Time Warp: Take a Trip Through 19th Century Sonoma

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Much emphasis is placed on the vines of Sonoma County, but how about going back to its roots?


Here's a quick history lesson: In the mid-1550s, Spanish explorers claimed vast swaths of California for their home country. In the 1800s, Mexico gained independence from Spain and staked its flag into hundreds of thousands of acres of ranch land that now makes up much of Sonoma County. Eventually the U.S. government claimed California as its own, but the lands surrounding Sonoma still evoke flavors of the past.

Next time you head to Wine Country, take a trip back in time at some of these historic sites. Then, you can impress your friends with all your worldly knowledge.

Sonoma Barracks

If you think the scene depicted above looks like something out of The Revenant, you wouldn't be too far off. In June of 1846, bearing our state flag, the California Republic staged a revolt against their Mexican rulers. At the time, these barracks served as a military post for US soldiers, sailors, and militiamen. Today they remain in tribute to Lt. Colonel Mariano Guadalupe Vallejo, frontiersman and founder of the town of Sonoma, and reflect the lives of soldiers of the day with post-Mission-era items such as a well-preserved cannon and, so cool!, the original bear flag.  //  Spain Street E. and 1st Street E., Sonoma, 707-938-9560, sonomaparks.org

General Vallejo's Home

General Mariano Guadalupe Vallejo had a grand title: And as befits the Military Commander and Director of Colonization of the Northern Frontier, Vallejo's home was grand, too. Built in 1851 about a half-mile west of what is now the Sonoma Plaza, the two-story wood-frame house in gothic Victorian style was rather dramatic for the time. Since 1933, the state landmark has been open to the public as a museum, preserved with all the original red velvet chairs, elaborate chandeliers, and hand-carved beds.  //  3rd St W. and W. Spain St., Sonoma, 707-938-9559, sonomaparks.org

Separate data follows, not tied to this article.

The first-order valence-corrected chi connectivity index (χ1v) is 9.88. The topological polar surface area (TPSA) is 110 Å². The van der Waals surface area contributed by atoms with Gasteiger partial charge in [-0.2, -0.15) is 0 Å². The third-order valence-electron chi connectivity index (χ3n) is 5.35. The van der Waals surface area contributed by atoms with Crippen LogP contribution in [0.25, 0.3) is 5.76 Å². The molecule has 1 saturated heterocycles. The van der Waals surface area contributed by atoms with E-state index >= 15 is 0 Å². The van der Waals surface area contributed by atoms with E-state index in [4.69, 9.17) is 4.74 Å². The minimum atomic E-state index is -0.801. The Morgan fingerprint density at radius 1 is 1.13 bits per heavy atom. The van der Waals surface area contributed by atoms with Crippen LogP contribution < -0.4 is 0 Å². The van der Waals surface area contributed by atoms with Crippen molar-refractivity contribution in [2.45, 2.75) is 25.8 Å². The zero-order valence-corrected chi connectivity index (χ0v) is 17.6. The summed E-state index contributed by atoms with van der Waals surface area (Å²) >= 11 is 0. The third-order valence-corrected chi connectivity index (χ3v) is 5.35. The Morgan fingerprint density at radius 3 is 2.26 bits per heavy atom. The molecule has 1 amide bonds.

Mission San Francisco Solano

Founded on July 4, 1823, this former parish and church was authentically restored in the early 1900s. Once home to the mission's padre, the graceful stucco and tile home now houses a museum with real deal antiques—including an iron for making communion wafers, an 1840 weekly devotional prayer booklet, and an anvil dating back to 1766, not to mentions Chris Jorgensen's famous watercolors of California Missions. Real history buffs should take a docent-led tour to learn all the details.  //  114 East Spain St., Sonoma, 707-938-9560, missionscalifornia.com

Toscana Hotel

In the 1850s, Italian immigrants and other working-class Europeans flooded Wine Country, seeking new lives in America. Next to the Sonoma Barracks, the Toscana Hotel acted as a general goods store, library, and low-cost stay that catered to the new residents of Sonoma. Docent led tours are available, and even more fun, they're led by period-costumed hosts.  //  20 E. Spain St., Sonoma, 707-939-8300, sonomaparks.org

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